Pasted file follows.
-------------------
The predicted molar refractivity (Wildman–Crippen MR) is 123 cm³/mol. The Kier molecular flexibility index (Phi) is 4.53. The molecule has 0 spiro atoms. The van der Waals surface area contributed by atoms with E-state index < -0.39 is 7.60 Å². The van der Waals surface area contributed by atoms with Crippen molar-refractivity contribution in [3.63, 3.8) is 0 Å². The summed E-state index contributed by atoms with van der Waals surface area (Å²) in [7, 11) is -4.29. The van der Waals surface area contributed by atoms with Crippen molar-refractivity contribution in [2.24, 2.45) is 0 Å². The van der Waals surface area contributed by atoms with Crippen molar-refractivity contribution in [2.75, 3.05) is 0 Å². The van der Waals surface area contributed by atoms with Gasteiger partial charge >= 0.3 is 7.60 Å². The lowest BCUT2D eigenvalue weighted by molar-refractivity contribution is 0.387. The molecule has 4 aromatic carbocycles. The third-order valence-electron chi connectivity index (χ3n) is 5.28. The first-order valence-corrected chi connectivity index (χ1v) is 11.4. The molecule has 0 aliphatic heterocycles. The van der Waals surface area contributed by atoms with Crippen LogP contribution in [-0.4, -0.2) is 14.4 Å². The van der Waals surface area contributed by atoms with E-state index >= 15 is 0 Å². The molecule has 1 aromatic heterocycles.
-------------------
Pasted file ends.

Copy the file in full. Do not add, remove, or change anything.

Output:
The predicted molar refractivity (Wildman–Crippen MR) is 123 cm³/mol. The Kier molecular flexibility index (Phi) is 4.53. The molecule has 0 spiro atoms. The van der Waals surface area contributed by atoms with E-state index < -0.39 is 7.60 Å². The van der Waals surface area contributed by atoms with Crippen molar-refractivity contribution in [3.63, 3.8) is 0 Å². The summed E-state index contributed by atoms with van der Waals surface area (Å²) in [7, 11) is -4.29. The van der Waals surface area contributed by atoms with Crippen molar-refractivity contribution in [2.24, 2.45) is 0 Å². The van der Waals surface area contributed by atoms with Crippen molar-refractivity contribution in [2.75, 3.05) is 0 Å². The van der Waals surface area contributed by atoms with Gasteiger partial charge >= 0.3 is 7.60 Å². The lowest BCUT2D eigenvalue weighted by molar-refractivity contribution is 0.387. The molecule has 4 aromatic carbocycles. The third-order valence-electron chi connectivity index (χ3n) is 5.28. The first-order valence-corrected chi connectivity index (χ1v) is 11.4. The molecule has 0 aliphatic heterocycles. The van der Waals surface area contributed by atoms with Crippen LogP contribution in [-0.4, -0.2) is 14.4 Å². The van der Waals surface area contributed by atoms with E-state index >= 15 is 0 Å². The molecule has 1 aromatic heterocycles.